Dust off Libya

Dust off Libya

When the Moderate Resolution Imaging Spectroradiometer (MODIS) on NASA’s Aqua satellite passed over the Mediterranean Sea on November 7, 2014, a storm churned off the coast of Libya. The weather front stirred up southwest winds that blew plumes of Saharan dust over the sea.

Dust storms can have significant local effects. Large amounts of airborne dust contribute to air pollution, reduce visibility, cause airport closures, and increase the risk of traffic accidents. They also can reduce soil fertility, damage crops, decrease the efficiency of solar devices, and damage telecommunications equipment.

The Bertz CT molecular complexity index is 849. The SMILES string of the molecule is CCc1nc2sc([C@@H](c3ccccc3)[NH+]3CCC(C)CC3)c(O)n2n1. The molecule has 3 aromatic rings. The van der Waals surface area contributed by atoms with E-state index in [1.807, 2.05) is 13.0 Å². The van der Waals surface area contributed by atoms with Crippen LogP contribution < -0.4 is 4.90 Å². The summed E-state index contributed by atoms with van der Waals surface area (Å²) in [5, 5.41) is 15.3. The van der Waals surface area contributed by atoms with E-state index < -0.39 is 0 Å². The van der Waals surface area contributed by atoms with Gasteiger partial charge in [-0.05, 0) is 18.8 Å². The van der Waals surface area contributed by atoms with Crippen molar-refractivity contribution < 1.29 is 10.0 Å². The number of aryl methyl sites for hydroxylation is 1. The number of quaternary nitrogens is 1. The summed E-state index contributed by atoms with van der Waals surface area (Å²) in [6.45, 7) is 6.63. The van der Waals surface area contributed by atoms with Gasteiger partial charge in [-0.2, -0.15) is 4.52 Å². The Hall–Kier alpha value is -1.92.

Dust also plays important roles in the global environment. It provides the ocean with minerals and nutrients that affect water chemistry and marine food webs. Dust aerosols also affect Earth’s radiative balance through the absorption and scattering of incoming sunlight and outgoing terrestrial radiation.

NASA image courtesy Jeff Schmaltz, LANCE MODIS Rapid Response Team at NASA GSFC. Caption by Adam Voiland.

References & Resources